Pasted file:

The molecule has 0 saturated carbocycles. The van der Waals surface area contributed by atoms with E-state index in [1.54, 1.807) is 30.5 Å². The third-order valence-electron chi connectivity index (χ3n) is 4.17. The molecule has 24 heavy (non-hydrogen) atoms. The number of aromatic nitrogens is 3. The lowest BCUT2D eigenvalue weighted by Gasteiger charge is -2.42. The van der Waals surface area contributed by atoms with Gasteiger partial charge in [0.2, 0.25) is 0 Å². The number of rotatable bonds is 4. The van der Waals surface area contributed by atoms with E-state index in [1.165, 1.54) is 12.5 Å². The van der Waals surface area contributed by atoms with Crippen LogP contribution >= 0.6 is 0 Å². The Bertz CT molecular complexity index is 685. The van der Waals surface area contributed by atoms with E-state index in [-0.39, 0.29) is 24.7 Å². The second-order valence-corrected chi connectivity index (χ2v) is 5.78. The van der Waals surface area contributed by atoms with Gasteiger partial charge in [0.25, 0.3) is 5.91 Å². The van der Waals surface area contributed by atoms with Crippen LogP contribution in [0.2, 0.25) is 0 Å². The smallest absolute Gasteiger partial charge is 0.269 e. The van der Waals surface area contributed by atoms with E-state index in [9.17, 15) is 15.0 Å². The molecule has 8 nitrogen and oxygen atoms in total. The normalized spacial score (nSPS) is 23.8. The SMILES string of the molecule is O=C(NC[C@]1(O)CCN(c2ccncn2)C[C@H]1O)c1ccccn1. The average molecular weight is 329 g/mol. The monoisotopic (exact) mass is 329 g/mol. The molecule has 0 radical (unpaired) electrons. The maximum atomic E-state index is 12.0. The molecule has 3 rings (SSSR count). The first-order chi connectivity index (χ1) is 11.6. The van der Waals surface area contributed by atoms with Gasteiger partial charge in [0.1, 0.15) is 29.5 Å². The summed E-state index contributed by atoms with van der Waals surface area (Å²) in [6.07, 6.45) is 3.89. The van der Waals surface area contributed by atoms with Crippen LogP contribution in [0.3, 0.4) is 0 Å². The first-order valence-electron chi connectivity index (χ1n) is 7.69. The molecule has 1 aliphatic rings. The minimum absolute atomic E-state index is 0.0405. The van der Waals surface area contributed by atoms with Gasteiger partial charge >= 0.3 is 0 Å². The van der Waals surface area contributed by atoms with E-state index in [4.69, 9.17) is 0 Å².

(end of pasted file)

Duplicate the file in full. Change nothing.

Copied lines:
The molecule has 0 saturated carbocycles. The van der Waals surface area contributed by atoms with E-state index in [1.54, 1.807) is 30.5 Å². The third-order valence-electron chi connectivity index (χ3n) is 4.17. The molecule has 24 heavy (non-hydrogen) atoms. The number of aromatic nitrogens is 3. The lowest BCUT2D eigenvalue weighted by Gasteiger charge is -2.42. The van der Waals surface area contributed by atoms with Gasteiger partial charge in [0.2, 0.25) is 0 Å². The number of rotatable bonds is 4. The van der Waals surface area contributed by atoms with E-state index in [1.165, 1.54) is 12.5 Å². The van der Waals surface area contributed by atoms with Crippen LogP contribution >= 0.6 is 0 Å². The Bertz CT molecular complexity index is 685. The van der Waals surface area contributed by atoms with E-state index in [-0.39, 0.29) is 24.7 Å². The second-order valence-corrected chi connectivity index (χ2v) is 5.78. The van der Waals surface area contributed by atoms with Gasteiger partial charge in [0.25, 0.3) is 5.91 Å². The van der Waals surface area contributed by atoms with Crippen LogP contribution in [0.2, 0.25) is 0 Å². The smallest absolute Gasteiger partial charge is 0.269 e. The van der Waals surface area contributed by atoms with E-state index in [9.17, 15) is 15.0 Å². The molecule has 8 nitrogen and oxygen atoms in total. The normalized spacial score (nSPS) is 23.8. The SMILES string of the molecule is O=C(NC[C@]1(O)CCN(c2ccncn2)C[C@H]1O)c1ccccn1. The average molecular weight is 329 g/mol. The monoisotopic (exact) mass is 329 g/mol. The molecule has 0 radical (unpaired) electrons. The maximum atomic E-state index is 12.0. The molecule has 3 rings (SSSR count). The first-order chi connectivity index (χ1) is 11.6. The van der Waals surface area contributed by atoms with Gasteiger partial charge in [0.1, 0.15) is 29.5 Å². The summed E-state index contributed by atoms with van der Waals surface area (Å²) in [6.07, 6.45) is 3.89. The van der Waals surface area contributed by atoms with Crippen LogP contribution in [0.3, 0.4) is 0 Å². The first-order valence-electron chi connectivity index (χ1n) is 7.69. The molecule has 1 aliphatic rings. The minimum absolute atomic E-state index is 0.0405. The van der Waals surface area contributed by atoms with Gasteiger partial charge >= 0.3 is 0 Å². The van der Waals surface area contributed by atoms with E-state index in [4.69, 9.17) is 0 Å².